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Audio and Visual Technologies

Audio and Visual Technologies

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Audio and Visual Technologies

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  1. Audio and Visual Technologies Teaching and Learning with Technology Chapter 9 Allyn and Bacon 2002

  2. Audio in Teaching and Learning • Listening includes both hearing and comprehending audio • Effective listening for learning includes • Accurate hearing • Focused listening • Reinforcement to stimulate neural connections Allyn and Bacon 2002

  3. Traditional Audio Media Audio Cassette • Economic, durable, and easy-to-use • Uses magnetic tape to record voice, music, and other sounds • Can be used in centers, small groups, or large group instruction to add audio elements • May be used for talking books, multimedia kits, oral histories and journals Allyn and Bacon 2002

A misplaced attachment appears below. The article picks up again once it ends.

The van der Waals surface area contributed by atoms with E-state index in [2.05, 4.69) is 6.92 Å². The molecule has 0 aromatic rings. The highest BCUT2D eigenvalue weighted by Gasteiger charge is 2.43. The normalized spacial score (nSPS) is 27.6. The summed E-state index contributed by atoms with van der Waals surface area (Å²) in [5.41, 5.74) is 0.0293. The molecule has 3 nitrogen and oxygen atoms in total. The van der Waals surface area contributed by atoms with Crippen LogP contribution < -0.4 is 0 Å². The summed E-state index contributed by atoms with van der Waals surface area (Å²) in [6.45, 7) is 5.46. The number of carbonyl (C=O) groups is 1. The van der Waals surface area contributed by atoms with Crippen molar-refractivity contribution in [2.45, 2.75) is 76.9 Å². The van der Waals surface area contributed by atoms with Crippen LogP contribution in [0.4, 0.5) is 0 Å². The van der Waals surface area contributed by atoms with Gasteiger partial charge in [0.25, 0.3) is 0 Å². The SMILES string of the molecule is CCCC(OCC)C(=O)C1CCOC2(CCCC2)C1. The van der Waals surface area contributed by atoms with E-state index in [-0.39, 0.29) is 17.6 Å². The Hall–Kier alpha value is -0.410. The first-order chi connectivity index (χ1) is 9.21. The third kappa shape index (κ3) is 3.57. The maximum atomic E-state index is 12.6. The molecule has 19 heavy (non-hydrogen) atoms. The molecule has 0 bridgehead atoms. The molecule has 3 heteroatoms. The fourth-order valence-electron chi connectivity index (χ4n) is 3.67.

4. Traditional Audio Media Broadcast Audio • Received via radio or cable audio channels • Enhances content with current events, music, and foreign language Telephone • May be used to bring speakers in via phone • Can also be used to include home-bound students in class activities Allyn and Bacon 2002

  5. Digital Audio Media Optical Media (CD-ROMs) • Offer better clarity and greater storage capacity when compared with traditional audio media • Easier to directly access target audio for replay • With CD-Rs and CD-RWs you can also record audio Allyn and Bacon 2002

  6. Digital Audio Media Internet Audio • You can download audio rather than acquire CDs • While audio clips in Wav and MP3 formats are widely available, MP3 is gaining popularity because it require smaller files • You will need media players (typically free) to play back these files Allyn and Bacon 2002

  7. Digital Audio Media MP3 Files • Sometime include visualizations (graphics or video) displayed during audio playback • MP3 players usually include recording and playback controls to enhance quality and control sequences • Typically music but may also include any other audio elements Allyn and Bacon 2002